Good training book? (1)

Haffner (1349071) | more than 3 years ago | (#35297768)

This sounds interesting. Does anyone know of a good book that would help teach me this technique?

I wanted to make a comment about TFA (1)

crohan (1028032) | more than 3 years ago | (#35297792)

but now I cannot remember what it was :(

Memory vs Usage (1)

bug1 (96678) | more than 3 years ago | (#35297798)

I wonder if people with great memories are bad at actually processing information.

Like, if you can remember everything, why bother ever working stuff out for yourself...

If you cant remember much you have to work stuff out as you go.

Everything has its good and bad points.

Re:Memory vs Usage (1)

meburke (736645) | more than 3 years ago | (#35298172)

There is a difference between memory and skills. In order to do good Algebra you must have a specialized vocabulary of about 620 concepts and be able to make the distinctions among them. Using these tools is easier if you actually know what they are, but good usage comes from good practice.

Pants (1)

davidjgraph (1713990) | more than 3 years ago | (#35297830)

1 minute 40 seconds? Pile of pants America. In the WORLD memory championships [worldmemor...nships.com] it was done in 24 seconds.

post office civil service exam (0)

Anonymous Coward | more than 3 years ago | (#35297862)

Years ago, I took this written test. It contained a section allowing two minutes to memorize a series of street addresses, which was then followed by multiple choice questions which depended on recalling these addresses. Only two of the street names had the same first letter. All of the house numbers were four digits and multiples of one hundred. In addition to this, I matched the numbers to the quantity of hit points posessed by units in a Super Robot Taisen game (taking advantage of this existing mental database...) so I only had to remember something like "L-gaim, Kalvary Temple, Gundam Wing..."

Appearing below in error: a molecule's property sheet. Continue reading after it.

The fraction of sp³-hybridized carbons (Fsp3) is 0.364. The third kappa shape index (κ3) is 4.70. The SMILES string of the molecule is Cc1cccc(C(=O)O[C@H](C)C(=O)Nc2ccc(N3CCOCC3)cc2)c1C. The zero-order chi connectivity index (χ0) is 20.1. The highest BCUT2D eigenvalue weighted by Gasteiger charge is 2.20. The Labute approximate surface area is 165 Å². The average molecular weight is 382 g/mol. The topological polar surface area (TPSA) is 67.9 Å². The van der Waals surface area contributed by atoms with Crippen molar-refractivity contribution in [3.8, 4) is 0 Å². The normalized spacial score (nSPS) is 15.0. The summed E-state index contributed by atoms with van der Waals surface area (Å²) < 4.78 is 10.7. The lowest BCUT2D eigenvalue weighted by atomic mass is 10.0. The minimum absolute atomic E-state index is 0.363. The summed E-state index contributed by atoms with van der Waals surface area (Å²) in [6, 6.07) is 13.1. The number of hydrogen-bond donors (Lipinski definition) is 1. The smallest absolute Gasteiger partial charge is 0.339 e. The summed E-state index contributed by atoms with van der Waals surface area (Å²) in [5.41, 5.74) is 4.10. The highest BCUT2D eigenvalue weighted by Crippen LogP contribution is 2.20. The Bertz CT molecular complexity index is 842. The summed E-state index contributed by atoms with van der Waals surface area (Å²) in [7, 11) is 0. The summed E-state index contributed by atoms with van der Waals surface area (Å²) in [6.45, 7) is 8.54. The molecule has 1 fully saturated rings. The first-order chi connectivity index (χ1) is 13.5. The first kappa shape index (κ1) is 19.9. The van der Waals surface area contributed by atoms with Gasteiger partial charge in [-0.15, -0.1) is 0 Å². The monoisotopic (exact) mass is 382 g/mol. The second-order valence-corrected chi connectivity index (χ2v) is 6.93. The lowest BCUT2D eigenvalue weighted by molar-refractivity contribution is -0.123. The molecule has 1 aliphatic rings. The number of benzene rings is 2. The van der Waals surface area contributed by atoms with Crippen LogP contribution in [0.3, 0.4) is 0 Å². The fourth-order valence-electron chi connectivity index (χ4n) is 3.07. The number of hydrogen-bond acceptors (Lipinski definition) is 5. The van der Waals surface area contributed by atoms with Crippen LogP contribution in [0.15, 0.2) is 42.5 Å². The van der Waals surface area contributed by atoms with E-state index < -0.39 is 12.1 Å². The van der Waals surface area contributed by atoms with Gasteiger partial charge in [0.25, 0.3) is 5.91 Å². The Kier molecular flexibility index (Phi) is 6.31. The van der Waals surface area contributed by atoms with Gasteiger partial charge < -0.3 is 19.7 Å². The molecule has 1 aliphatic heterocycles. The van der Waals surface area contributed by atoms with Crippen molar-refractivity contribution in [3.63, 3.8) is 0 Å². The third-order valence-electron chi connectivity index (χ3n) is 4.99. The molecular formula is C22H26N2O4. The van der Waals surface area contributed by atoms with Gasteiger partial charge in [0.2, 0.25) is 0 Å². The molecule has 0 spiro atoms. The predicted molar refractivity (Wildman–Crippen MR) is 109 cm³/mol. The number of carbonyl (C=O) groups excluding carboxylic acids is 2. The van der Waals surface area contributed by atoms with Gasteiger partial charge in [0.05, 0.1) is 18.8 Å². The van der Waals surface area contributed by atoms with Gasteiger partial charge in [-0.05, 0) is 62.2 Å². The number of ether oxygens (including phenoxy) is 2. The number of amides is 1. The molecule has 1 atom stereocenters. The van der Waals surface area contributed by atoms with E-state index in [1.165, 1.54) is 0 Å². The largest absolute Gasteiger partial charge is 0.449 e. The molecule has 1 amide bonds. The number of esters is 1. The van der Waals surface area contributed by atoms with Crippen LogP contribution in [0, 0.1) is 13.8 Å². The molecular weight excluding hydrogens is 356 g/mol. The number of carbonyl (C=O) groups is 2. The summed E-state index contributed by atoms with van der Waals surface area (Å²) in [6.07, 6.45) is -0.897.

(I declined the job though because it was required to be on call all week with only 8 hours guarenteed)

Junkyard of places (1)

Sla$hPot (1189603) | more than 3 years ago | (#35297884)

Does memory places help people who forget where they left their keys (if not always leaving them in the same spot)?
How do "you" avoid getting your memmory totally messed up as in real life?
Thank god the memory doesnt smell ( unless you have the strawberry variant of tinitus )

All races are the same - sure... (0)

Anonymous Coward | more than 3 years ago | (#35297910)

Have any BLACKS ever won the 'USA Memory Championships'?

I don't mean 99% white, 1% black mulattoes, I mean BLACKS.

Still, it's more important that you pretend to want to live around non-whites, than that you save your children from a certain hell on earth once the non-whites become the MAJORITY in your own country.

Re:All races are the same - sure... (1)

FuckingNickName (1362625) | more than 3 years ago | (#35298156)

If I was forced at gunpoint to be racist, I'd root for the race which doesn't engage in competitive behaviour. Relax and cooperate. Better to live 30 years in a friendly community than 60 among those who only want to step on you.

Parking Sensors (0)

Anonymous Coward | more than 3 years ago | (#35297960)

hi,

this is Philip Norton...

i would like to say that....
Parking Sensor [backup-sensor.com]

How to make money from your eidetic memory (2)

Rogerborg (306625) | more than 3 years ago | (#35298014)

  1. Claim that you don't have one, and you're just a ordinary Joe with a secret sauce.
  2. Sell the recipe for your secret sauce to people who really don't have an eidetic memory.